CSST Gas Pipe Bonding and Grounding


CSST was developed in Japan in the 1980s. It was developed as a safety improvement over rigid black iron gas pipes that often failed and started fires during earthquakes. The flexible nature of the CSST system allows it to handle seismic activity without leaking gas.

In the early 1980s, the Gas Research Institute initiated research into the use of CSST systems in the U.S.; listing processes, and code approvals needed to be developed and accepted by regulatory bodies. The American National Standards Institute performance specification, AGA LC-1 1987 "Proposed Standard for Interior Fuel Gas Piping Utilizing CSST" was released in 1989.

Sales of CSST in the U.S. began in 1990 with approximately 100,000 ft. sold. Use of CSST grew in the U.S. as contractors quickly discovered it could be installed in 1/3 the time of rigid black iron pipe systems. Beyond the time saved on installations, contractors and code officials appreciated the reduction of fitting joints in a flexible gas piping system. Joints are areas for concern in gas piping systems as they represent potential leak paths. Flexible CSST systems have approximately 75% fewer fitting joints than rigid black iron pipe systems.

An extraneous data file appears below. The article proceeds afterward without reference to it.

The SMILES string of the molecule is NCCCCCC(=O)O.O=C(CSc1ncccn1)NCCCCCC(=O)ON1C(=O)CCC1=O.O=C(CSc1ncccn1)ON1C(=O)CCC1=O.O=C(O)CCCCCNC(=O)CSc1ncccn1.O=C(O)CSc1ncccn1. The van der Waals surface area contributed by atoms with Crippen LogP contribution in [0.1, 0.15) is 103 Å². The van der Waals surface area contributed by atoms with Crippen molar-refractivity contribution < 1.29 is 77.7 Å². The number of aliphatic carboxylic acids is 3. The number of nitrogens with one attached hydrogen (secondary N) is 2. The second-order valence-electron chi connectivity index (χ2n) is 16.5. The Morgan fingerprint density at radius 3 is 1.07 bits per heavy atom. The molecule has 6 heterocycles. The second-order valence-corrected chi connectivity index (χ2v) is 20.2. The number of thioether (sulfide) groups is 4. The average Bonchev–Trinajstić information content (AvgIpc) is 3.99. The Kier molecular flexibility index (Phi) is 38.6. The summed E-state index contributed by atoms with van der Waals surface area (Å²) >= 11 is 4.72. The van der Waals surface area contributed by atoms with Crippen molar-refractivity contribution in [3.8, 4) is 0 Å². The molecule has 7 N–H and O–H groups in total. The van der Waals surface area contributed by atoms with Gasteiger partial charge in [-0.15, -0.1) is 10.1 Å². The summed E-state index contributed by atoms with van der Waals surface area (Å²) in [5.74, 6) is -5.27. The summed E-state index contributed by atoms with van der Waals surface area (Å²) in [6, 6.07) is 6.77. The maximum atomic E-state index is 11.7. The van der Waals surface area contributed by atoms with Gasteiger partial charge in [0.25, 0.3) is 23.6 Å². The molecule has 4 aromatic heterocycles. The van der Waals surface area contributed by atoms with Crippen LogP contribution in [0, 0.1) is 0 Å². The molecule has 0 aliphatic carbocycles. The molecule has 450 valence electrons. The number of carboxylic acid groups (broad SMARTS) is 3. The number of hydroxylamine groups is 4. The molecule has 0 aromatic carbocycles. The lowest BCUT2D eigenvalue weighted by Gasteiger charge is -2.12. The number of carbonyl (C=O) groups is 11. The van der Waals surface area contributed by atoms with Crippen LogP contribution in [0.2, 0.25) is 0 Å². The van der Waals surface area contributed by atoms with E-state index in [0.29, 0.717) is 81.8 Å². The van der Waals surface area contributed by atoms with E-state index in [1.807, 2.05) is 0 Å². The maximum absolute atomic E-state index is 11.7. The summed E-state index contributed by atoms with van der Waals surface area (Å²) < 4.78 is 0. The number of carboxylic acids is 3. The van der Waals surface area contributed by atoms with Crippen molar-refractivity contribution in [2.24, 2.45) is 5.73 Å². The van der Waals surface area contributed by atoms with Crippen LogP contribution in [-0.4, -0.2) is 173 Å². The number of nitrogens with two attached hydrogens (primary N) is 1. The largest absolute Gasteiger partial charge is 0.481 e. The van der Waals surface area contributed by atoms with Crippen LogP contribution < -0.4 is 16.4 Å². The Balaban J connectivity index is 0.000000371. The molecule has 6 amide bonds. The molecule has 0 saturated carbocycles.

All CSST manufacturers expressly added the bonding and grounding procedure to their installation requirements in August 2006. This improved safety installation requirement reduces the likelihood of an electrical surge that can potentially cause a fire.

More than 800 million feet of CSST gas piping in approximately six million homes has been installed in the U.S. since 1990.